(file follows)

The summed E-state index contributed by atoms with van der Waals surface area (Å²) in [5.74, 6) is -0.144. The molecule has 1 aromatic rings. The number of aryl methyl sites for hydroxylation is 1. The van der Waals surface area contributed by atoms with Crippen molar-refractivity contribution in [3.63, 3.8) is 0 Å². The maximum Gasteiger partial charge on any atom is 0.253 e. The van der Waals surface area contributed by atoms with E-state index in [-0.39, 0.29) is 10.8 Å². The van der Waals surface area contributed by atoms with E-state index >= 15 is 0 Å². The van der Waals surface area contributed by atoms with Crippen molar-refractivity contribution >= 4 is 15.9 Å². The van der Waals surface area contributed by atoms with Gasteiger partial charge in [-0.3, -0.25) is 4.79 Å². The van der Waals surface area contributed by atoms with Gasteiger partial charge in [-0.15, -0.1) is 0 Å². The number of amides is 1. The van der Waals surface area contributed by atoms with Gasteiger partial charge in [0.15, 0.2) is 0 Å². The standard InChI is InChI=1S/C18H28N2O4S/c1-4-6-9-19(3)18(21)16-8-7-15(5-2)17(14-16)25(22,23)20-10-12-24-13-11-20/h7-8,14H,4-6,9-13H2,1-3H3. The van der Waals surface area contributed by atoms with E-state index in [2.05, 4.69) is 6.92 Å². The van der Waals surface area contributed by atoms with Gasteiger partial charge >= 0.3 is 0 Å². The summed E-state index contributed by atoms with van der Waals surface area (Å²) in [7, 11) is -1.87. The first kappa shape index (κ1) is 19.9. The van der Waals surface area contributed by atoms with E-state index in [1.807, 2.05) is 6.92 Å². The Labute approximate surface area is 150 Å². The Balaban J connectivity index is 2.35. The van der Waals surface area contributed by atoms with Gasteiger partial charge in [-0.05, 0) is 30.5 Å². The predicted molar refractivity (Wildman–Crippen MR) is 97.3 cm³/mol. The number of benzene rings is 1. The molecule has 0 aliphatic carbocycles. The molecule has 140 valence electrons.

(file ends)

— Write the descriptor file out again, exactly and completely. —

The summed E-state index contributed by atoms with van der Waals surface area (Å²) in [5.74, 6) is -0.144. The molecule has 1 aromatic rings. The number of aryl methyl sites for hydroxylation is 1. The van der Waals surface area contributed by atoms with Crippen molar-refractivity contribution in [3.63, 3.8) is 0 Å². The maximum Gasteiger partial charge on any atom is 0.253 e. The van der Waals surface area contributed by atoms with E-state index in [-0.39, 0.29) is 10.8 Å². The van der Waals surface area contributed by atoms with E-state index >= 15 is 0 Å². The van der Waals surface area contributed by atoms with Crippen molar-refractivity contribution >= 4 is 15.9 Å². The van der Waals surface area contributed by atoms with Gasteiger partial charge in [-0.3, -0.25) is 4.79 Å². The van der Waals surface area contributed by atoms with Gasteiger partial charge in [-0.15, -0.1) is 0 Å². The number of amides is 1. The van der Waals surface area contributed by atoms with Gasteiger partial charge in [0.15, 0.2) is 0 Å². The standard InChI is InChI=1S/C18H28N2O4S/c1-4-6-9-19(3)18(21)16-8-7-15(5-2)17(14-16)25(22,23)20-10-12-24-13-11-20/h7-8,14H,4-6,9-13H2,1-3H3. The van der Waals surface area contributed by atoms with E-state index in [2.05, 4.69) is 6.92 Å². The van der Waals surface area contributed by atoms with Gasteiger partial charge >= 0.3 is 0 Å². The summed E-state index contributed by atoms with van der Waals surface area (Å²) in [7, 11) is -1.87. The first kappa shape index (κ1) is 19.9. The van der Waals surface area contributed by atoms with E-state index in [1.807, 2.05) is 6.92 Å². The Labute approximate surface area is 150 Å². The Balaban J connectivity index is 2.35. The van der Waals surface area contributed by atoms with Gasteiger partial charge in [-0.05, 0) is 30.5 Å². The predicted molar refractivity (Wildman–Crippen MR) is 97.3 cm³/mol. The number of benzene rings is 1. The molecule has 0 aliphatic carbocycles. The molecule has 140 valence electrons.